Editorial

Changing the moral code

By Nagaland Post | Publish Date: 9/8/2018 10:21:52 AM IST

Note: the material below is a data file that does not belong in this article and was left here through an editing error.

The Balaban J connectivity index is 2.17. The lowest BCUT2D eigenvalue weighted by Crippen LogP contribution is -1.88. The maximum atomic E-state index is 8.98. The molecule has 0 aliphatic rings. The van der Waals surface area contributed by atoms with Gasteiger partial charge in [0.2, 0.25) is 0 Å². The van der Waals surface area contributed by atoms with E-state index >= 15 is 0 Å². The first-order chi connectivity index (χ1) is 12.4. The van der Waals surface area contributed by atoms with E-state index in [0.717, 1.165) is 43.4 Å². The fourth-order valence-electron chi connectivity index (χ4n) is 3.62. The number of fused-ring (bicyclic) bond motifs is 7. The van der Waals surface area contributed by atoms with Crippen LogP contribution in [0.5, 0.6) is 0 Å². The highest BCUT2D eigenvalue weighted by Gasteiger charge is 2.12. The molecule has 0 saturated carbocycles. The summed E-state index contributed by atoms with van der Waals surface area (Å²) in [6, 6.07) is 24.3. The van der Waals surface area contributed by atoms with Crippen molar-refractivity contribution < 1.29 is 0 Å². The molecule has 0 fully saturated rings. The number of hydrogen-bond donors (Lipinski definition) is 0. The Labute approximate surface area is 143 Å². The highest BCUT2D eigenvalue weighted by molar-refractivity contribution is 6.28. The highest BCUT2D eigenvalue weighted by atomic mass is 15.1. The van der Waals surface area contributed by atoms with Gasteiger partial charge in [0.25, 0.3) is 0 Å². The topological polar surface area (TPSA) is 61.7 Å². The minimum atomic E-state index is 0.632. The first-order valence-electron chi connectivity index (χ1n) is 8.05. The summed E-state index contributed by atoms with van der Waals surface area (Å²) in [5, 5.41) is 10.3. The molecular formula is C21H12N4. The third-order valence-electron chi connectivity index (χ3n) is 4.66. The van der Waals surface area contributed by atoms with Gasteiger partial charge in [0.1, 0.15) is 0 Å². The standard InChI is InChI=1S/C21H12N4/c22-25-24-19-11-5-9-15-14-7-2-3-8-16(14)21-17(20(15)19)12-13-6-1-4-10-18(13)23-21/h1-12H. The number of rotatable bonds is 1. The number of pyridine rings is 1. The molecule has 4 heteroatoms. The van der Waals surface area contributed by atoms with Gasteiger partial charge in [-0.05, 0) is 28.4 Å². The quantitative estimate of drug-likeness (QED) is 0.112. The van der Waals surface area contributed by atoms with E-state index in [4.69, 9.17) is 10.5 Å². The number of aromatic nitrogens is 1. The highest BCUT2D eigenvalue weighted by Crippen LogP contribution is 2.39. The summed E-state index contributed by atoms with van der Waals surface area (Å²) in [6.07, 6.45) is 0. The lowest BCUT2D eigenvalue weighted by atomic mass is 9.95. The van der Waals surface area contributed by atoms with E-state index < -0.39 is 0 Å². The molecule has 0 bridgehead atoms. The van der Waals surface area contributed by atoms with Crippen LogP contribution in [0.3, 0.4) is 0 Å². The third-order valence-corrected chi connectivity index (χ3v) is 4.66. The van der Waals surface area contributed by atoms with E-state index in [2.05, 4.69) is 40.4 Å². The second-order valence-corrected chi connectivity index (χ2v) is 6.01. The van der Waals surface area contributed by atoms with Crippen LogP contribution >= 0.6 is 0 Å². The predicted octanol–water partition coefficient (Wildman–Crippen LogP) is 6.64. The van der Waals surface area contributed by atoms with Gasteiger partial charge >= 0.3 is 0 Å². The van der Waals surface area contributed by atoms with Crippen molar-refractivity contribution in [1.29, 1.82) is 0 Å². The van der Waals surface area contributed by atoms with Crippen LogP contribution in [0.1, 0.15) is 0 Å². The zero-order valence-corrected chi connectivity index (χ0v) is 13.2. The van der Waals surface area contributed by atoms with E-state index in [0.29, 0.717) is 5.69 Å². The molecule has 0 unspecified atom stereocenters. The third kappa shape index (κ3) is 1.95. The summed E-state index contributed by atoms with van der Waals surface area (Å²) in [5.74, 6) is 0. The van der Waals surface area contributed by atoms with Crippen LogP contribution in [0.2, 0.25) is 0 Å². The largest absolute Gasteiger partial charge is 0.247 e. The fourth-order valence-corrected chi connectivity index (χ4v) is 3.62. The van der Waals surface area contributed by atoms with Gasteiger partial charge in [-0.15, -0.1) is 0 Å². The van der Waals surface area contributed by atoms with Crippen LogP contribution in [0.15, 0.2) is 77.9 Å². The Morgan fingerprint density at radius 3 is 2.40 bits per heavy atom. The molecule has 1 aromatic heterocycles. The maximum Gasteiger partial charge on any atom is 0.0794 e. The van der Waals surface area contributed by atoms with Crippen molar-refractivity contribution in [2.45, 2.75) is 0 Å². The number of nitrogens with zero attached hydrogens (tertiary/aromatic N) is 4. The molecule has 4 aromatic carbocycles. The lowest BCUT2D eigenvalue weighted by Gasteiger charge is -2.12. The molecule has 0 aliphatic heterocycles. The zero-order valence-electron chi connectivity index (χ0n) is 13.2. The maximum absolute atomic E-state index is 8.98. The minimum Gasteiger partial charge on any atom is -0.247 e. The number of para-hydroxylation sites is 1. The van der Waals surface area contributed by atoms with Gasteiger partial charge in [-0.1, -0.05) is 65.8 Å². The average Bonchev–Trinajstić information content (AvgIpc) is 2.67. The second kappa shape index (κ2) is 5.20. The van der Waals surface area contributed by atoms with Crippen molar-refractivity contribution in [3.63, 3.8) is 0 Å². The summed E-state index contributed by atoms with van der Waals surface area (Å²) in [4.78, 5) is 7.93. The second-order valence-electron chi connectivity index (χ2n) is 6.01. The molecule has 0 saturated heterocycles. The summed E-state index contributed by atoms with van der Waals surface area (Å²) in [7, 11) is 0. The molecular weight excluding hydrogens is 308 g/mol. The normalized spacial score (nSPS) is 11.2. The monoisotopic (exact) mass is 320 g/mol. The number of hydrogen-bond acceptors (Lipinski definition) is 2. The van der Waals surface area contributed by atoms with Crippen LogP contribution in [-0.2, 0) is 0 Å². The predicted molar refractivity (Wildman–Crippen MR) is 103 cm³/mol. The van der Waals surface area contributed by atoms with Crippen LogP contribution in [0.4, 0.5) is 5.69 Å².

It was a landmark judgment when the Supreme Court on Thursday laid to rest Section 377, that criminalised and discriminated specific sexual acts in private between consenting couples. The striking down of Section 377 should bring an end to the stigma, silence and violence that triggered a sense of shame and loss of self-esteem among those whose natural inclinations made them opt for a different sexual orientation. This law, Section 377 of the Indian Penal Code, forms part of India’s colonial legacy. It was thrust upon the country without any public discussion, and it criminalised the commission of what it called unnatural offences supposedly against the order of nature. The Supreme Court has now modified its import, by decriminalising consensual sexual acts. In its judgment, the court also went beyond the letter of the law. The Supreme Court had decided on the merits of the case and against the backdrop of a world turning away the moral teachings of various religions. Section 377 had been in existence for over 150 years and effectively criminalised non-heteronormative people in India. However, the judgment has not allowed members of the LGBT community out of the woods. In fact, the judgment still hasn’t lifted the ban on same sex marriage, gay or lesbian couples adopting children or make tax and inheritance arrangements that heterosexual people take for granted. The issue of legalising homosexuality is accommodated in a democratic set up and the process of getting the nod from the court helps to further gain acceptability. Section 377 was a colonial law enacted by the British. However today, the British have legalised not only homosexuality but also legally permitted same sex marriage and the right of same sex couples to either adopt children or have children through surrogacy. For the liberal west, the sky is the limit and those ‘straight’ or religious zealots/hypocrites, have to recalibrate their sense of what is natural and unnatural as even use of derogatory terms or indication of dislike can be taken as bias or prejudice and attract serious legal action. At a wider level, the judgment ought to be framed in the context of a blow against religious conservatism that not only frowns on homosexuality but that is also intolerant and exclusive to what is described as ‘unnatural sex’. The issue has also divided the church as much as it has also divided society. Homosexuality is described as ‘unnatural sex’ and a crime punishable under relevant laws in several countries. Years back, the union home ministry had described homosexuality a disease and as an indecent behaviour in society, and also claimed that homosexuals comprise only 0.3 per cent of the population and that the right of rest 99.7 per cent population cannot be compromised for them. This elicited howls of protests from the vocal LGBT community and the liberal media. The judgment of the Supreme Court is not applicable to Jammu and Kashmir state, as it is governed by Ranbir Penal Code. Similarly, it also should not be applicable in Nagaland since Article 371A safeguards the state from any law that interferes with the customary laws and practises of the tribes. The Supreme Court judgment in India was mainly borne out of the PIL, which was part of an unending crusade taken out in the courts, media and the streets.

 

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